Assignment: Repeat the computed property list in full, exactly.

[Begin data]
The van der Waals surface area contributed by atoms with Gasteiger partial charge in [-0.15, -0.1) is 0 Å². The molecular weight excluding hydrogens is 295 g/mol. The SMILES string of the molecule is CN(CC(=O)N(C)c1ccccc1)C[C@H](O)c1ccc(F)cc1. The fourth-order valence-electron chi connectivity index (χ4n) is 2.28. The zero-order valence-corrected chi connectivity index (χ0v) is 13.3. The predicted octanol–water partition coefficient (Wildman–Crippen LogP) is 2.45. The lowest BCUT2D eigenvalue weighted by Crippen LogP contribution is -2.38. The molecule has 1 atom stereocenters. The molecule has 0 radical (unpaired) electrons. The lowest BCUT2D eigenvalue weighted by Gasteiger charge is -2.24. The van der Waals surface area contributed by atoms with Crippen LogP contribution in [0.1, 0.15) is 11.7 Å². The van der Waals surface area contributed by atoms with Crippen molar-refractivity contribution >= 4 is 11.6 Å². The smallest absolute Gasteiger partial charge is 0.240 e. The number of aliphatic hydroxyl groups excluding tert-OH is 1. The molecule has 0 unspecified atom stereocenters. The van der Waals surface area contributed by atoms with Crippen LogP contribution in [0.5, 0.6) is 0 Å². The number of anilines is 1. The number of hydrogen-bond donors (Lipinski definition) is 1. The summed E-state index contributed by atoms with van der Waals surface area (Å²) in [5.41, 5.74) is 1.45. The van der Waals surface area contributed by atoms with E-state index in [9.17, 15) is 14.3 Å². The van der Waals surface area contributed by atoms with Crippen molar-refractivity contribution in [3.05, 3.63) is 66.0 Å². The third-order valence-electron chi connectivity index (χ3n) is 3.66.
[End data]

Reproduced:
The van der Waals surface area contributed by atoms with Gasteiger partial charge in [-0.15, -0.1) is 0 Å². The molecular weight excluding hydrogens is 295 g/mol. The SMILES string of the molecule is CN(CC(=O)N(C)c1ccccc1)C[C@H](O)c1ccc(F)cc1. The fourth-order valence-electron chi connectivity index (χ4n) is 2.28. The zero-order valence-corrected chi connectivity index (χ0v) is 13.3. The predicted octanol–water partition coefficient (Wildman–Crippen LogP) is 2.45. The lowest BCUT2D eigenvalue weighted by Crippen LogP contribution is -2.38. The molecule has 1 atom stereocenters. The molecule has 0 radical (unpaired) electrons. The lowest BCUT2D eigenvalue weighted by Gasteiger charge is -2.24. The van der Waals surface area contributed by atoms with Crippen LogP contribution in [0.1, 0.15) is 11.7 Å². The van der Waals surface area contributed by atoms with Crippen molar-refractivity contribution >= 4 is 11.6 Å². The smallest absolute Gasteiger partial charge is 0.240 e. The number of aliphatic hydroxyl groups excluding tert-OH is 1. The molecule has 0 unspecified atom stereocenters. The van der Waals surface area contributed by atoms with Crippen LogP contribution in [0.5, 0.6) is 0 Å². The number of anilines is 1. The number of hydrogen-bond donors (Lipinski definition) is 1. The summed E-state index contributed by atoms with van der Waals surface area (Å²) in [5.41, 5.74) is 1.45. The van der Waals surface area contributed by atoms with E-state index in [9.17, 15) is 14.3 Å². The van der Waals surface area contributed by atoms with Crippen molar-refractivity contribution in [3.05, 3.63) is 66.0 Å². The third-order valence-electron chi connectivity index (χ3n) is 3.66.